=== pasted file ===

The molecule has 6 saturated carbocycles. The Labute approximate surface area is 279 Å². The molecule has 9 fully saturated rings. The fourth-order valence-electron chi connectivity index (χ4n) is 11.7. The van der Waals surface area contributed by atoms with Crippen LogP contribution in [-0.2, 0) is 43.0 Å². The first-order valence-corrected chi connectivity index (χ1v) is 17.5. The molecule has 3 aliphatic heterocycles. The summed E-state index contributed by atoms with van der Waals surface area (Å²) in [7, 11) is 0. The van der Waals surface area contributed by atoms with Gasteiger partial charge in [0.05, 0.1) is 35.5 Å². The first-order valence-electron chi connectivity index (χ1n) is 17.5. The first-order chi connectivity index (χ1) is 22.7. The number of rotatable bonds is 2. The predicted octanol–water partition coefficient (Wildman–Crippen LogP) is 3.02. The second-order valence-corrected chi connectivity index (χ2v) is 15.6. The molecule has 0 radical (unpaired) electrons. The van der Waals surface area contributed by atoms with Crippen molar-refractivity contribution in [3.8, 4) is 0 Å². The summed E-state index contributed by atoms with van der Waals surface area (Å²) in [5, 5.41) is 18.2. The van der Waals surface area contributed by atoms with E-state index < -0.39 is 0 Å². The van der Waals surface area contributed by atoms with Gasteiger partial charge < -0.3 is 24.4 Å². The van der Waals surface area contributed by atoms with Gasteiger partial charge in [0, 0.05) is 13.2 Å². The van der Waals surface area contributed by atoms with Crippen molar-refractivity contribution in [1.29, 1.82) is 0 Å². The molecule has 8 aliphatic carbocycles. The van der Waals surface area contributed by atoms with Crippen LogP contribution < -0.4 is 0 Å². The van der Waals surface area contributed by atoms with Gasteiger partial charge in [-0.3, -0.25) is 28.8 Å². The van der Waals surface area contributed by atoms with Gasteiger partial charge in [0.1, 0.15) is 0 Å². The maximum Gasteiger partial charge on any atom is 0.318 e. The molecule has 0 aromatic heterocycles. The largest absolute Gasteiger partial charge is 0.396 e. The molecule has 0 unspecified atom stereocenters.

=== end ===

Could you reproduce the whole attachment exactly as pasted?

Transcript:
The molecule has 6 saturated carbocycles. The Labute approximate surface area is 279 Å². The molecule has 9 fully saturated rings. The fourth-order valence-electron chi connectivity index (χ4n) is 11.7. The van der Waals surface area contributed by atoms with Crippen LogP contribution in [-0.2, 0) is 43.0 Å². The first-order valence-corrected chi connectivity index (χ1v) is 17.5. The molecule has 3 aliphatic heterocycles. The summed E-state index contributed by atoms with van der Waals surface area (Å²) in [7, 11) is 0. The van der Waals surface area contributed by atoms with Gasteiger partial charge in [0.05, 0.1) is 35.5 Å². The first-order valence-electron chi connectivity index (χ1n) is 17.5. The first-order chi connectivity index (χ1) is 22.7. The number of rotatable bonds is 2. The predicted octanol–water partition coefficient (Wildman–Crippen LogP) is 3.02. The second-order valence-corrected chi connectivity index (χ2v) is 15.6. The molecule has 0 radical (unpaired) electrons. The van der Waals surface area contributed by atoms with Crippen molar-refractivity contribution in [3.8, 4) is 0 Å². The summed E-state index contributed by atoms with van der Waals surface area (Å²) in [5, 5.41) is 18.2. The van der Waals surface area contributed by atoms with E-state index < -0.39 is 0 Å². The van der Waals surface area contributed by atoms with Gasteiger partial charge < -0.3 is 24.4 Å². The van der Waals surface area contributed by atoms with Gasteiger partial charge in [0, 0.05) is 13.2 Å². The van der Waals surface area contributed by atoms with Crippen molar-refractivity contribution in [1.29, 1.82) is 0 Å². The molecule has 8 aliphatic carbocycles. The van der Waals surface area contributed by atoms with Crippen LogP contribution < -0.4 is 0 Å². The van der Waals surface area contributed by atoms with Gasteiger partial charge in [-0.3, -0.25) is 28.8 Å². The van der Waals surface area contributed by atoms with Gasteiger partial charge in [0.1, 0.15) is 0 Å². The maximum Gasteiger partial charge on any atom is 0.318 e. The molecule has 0 aromatic heterocycles. The largest absolute Gasteiger partial charge is 0.396 e. The molecule has 0 unspecified atom stereocenters.